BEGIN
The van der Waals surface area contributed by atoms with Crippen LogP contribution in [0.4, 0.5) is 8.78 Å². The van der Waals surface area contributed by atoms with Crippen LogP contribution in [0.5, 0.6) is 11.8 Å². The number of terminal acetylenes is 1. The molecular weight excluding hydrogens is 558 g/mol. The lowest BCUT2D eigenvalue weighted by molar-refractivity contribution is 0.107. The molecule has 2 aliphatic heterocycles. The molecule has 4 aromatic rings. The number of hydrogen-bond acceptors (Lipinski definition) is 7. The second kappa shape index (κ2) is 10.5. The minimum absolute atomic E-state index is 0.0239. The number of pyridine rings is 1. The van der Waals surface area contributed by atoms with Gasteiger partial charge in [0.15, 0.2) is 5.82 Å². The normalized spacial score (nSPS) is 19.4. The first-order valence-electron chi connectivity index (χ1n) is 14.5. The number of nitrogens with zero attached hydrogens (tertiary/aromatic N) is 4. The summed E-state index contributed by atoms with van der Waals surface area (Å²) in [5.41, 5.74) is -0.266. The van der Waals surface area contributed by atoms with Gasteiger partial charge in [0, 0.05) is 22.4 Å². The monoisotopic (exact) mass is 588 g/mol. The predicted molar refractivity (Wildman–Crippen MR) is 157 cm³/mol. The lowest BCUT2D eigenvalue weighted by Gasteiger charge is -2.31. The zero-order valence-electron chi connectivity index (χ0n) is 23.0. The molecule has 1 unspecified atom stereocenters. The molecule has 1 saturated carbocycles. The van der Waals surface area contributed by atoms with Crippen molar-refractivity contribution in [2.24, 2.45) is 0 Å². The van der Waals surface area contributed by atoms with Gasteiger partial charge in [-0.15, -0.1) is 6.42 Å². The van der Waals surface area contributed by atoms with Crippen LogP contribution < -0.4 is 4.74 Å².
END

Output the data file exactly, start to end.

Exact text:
The van der Waals surface area contributed by atoms with Crippen LogP contribution in [0.4, 0.5) is 8.78 Å². The van der Waals surface area contributed by atoms with Crippen LogP contribution in [0.5, 0.6) is 11.8 Å². The number of terminal acetylenes is 1. The molecular weight excluding hydrogens is 558 g/mol. The lowest BCUT2D eigenvalue weighted by molar-refractivity contribution is 0.107. The molecule has 2 aliphatic heterocycles. The molecule has 4 aromatic rings. The number of hydrogen-bond acceptors (Lipinski definition) is 7. The second kappa shape index (κ2) is 10.5. The minimum absolute atomic E-state index is 0.0239. The number of pyridine rings is 1. The van der Waals surface area contributed by atoms with Gasteiger partial charge in [0.15, 0.2) is 5.82 Å². The normalized spacial score (nSPS) is 19.4. The first-order valence-electron chi connectivity index (χ1n) is 14.5. The number of nitrogens with zero attached hydrogens (tertiary/aromatic N) is 4. The summed E-state index contributed by atoms with van der Waals surface area (Å²) in [5.41, 5.74) is -0.266. The van der Waals surface area contributed by atoms with Gasteiger partial charge in [0, 0.05) is 22.4 Å². The monoisotopic (exact) mass is 588 g/mol. The predicted molar refractivity (Wildman–Crippen MR) is 157 cm³/mol. The lowest BCUT2D eigenvalue weighted by Gasteiger charge is -2.31. The zero-order valence-electron chi connectivity index (χ0n) is 23.0. The molecule has 1 unspecified atom stereocenters. The molecule has 1 saturated carbocycles. The van der Waals surface area contributed by atoms with Crippen molar-refractivity contribution in [2.24, 2.45) is 0 Å². The van der Waals surface area contributed by atoms with Gasteiger partial charge in [-0.15, -0.1) is 6.42 Å². The van der Waals surface area contributed by atoms with Crippen LogP contribution < -0.4 is 4.74 Å².